Claudia Angeli, Ph.D.
- Assistant Professor, Kentucky Spinal Cord Injury Research Center
- Senior Researcher, Human Locomotion Research Center at Frazier Rehab Institute
E-mail Claudia Angeli
Dr. Claudia Angeli was born in Buenos Aires, Argentina. After her high school graduation she moved to the United States to further her educational opportunities. She received her B.S. in Health and Human Performance at East Carolina University. From there, she went to Michigan State University where she obtained her Masters and Ph.D. in Kinesiology with a concentration in Mechanical Engineering. While at Michigan State she worked as a research assistant at the Biomechanics Evaluation Laboratory. She moved to Louisville taking a position at Frazier Rehab Institute as the coordinator of the Gait and Biomechanics Laboratory. She also has faculty appointments in the departments of Neurological Surgery, Mechanical Engineering and Physical Medicine and Rehabilitation at the University of Louisville and the department of Physical Therapy at Bellarmine University.
Her research interest is in understanding mechanisms of control of human locomotion following neurologic injury. She is working on studies with a primary focus of activity-based retraining of the nervous system following spinal cord injury. She works closely with Dr. Susan Harkema and her current work is focused on the use of epidural stimulation in combination with locomotor training to increase the excitability of the spinal cord and augment return of function.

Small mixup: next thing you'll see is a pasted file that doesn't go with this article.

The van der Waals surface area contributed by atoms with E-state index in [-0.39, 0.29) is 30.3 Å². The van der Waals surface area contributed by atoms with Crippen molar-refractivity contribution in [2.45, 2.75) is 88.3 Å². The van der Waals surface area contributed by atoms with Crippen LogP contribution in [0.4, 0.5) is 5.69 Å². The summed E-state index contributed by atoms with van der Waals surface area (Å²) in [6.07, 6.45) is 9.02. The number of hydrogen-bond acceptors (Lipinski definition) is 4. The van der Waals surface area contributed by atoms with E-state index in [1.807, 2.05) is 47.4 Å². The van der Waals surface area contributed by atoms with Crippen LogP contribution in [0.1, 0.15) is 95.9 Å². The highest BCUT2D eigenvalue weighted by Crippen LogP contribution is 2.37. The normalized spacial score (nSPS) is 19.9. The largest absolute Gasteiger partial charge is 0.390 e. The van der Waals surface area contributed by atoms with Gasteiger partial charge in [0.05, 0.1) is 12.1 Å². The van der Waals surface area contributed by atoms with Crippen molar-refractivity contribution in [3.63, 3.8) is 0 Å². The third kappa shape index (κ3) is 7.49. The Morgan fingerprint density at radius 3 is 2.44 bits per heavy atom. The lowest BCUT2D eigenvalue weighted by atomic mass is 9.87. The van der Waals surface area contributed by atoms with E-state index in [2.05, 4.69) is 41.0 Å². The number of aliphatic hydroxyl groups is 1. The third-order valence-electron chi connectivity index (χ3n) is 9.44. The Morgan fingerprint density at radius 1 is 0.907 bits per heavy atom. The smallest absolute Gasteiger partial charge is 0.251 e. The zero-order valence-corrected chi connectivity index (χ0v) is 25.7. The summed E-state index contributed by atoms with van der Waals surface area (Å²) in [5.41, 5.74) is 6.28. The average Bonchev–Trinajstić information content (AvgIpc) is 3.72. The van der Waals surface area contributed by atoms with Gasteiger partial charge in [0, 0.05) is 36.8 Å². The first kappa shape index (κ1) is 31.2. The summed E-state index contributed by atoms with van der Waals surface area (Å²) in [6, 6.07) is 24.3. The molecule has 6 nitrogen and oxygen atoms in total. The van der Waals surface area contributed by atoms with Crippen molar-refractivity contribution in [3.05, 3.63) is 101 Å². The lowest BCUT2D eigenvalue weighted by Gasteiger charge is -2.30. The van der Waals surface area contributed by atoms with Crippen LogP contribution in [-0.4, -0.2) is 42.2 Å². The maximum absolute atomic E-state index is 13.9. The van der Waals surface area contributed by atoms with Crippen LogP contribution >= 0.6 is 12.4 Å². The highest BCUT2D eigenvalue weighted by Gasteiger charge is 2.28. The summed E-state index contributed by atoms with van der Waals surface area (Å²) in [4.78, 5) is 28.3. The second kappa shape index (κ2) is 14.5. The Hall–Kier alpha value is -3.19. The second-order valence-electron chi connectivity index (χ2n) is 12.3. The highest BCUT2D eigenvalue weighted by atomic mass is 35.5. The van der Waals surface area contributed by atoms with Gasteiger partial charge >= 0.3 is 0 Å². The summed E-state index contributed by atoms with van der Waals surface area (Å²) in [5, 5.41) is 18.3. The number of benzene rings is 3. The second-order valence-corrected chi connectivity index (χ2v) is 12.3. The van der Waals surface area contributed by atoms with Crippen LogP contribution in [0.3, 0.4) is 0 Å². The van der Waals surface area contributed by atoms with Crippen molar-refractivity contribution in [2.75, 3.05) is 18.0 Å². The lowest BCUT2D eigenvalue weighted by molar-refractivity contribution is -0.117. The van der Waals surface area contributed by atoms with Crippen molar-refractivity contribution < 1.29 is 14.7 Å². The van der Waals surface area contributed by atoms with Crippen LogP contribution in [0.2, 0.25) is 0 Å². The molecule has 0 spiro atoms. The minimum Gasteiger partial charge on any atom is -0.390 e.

Can a person paralyzed due to spinal cord injuries (SCI) walk? Most of us would imagine not; however, Dr. Claudia Angeli refused to accept "never" as an answer and her path breaking work to help re-learn movement is the first step in providing the gift of mobility to thousands of people who may have never imagined walking another step. To see the TED talk, please click this link.
Angeli CA, Edgerton VR, Gerasimenko YP, Harkema SJ. Altering spinal cord excitability enables voluntary movements after chronic complete paralysis in humans. Brain. 2014 May;137(Pt 5):1394-409. doi: 10.1093/brain/awu038. Epub 2014 Apr 8.
Sayenko DG, Angeli C, Harkema SJ, Edgerton VR, Gerasimenko YP. Neuromodulation of evoked muscle potentials induced by epidural spinal-cord stimulation in paralyzed individuals.J Neurophysiol. 2014 Mar;111(5):1088-99. doi: 10.1152/jn.00489.2013. Epub 2013 Dec 11.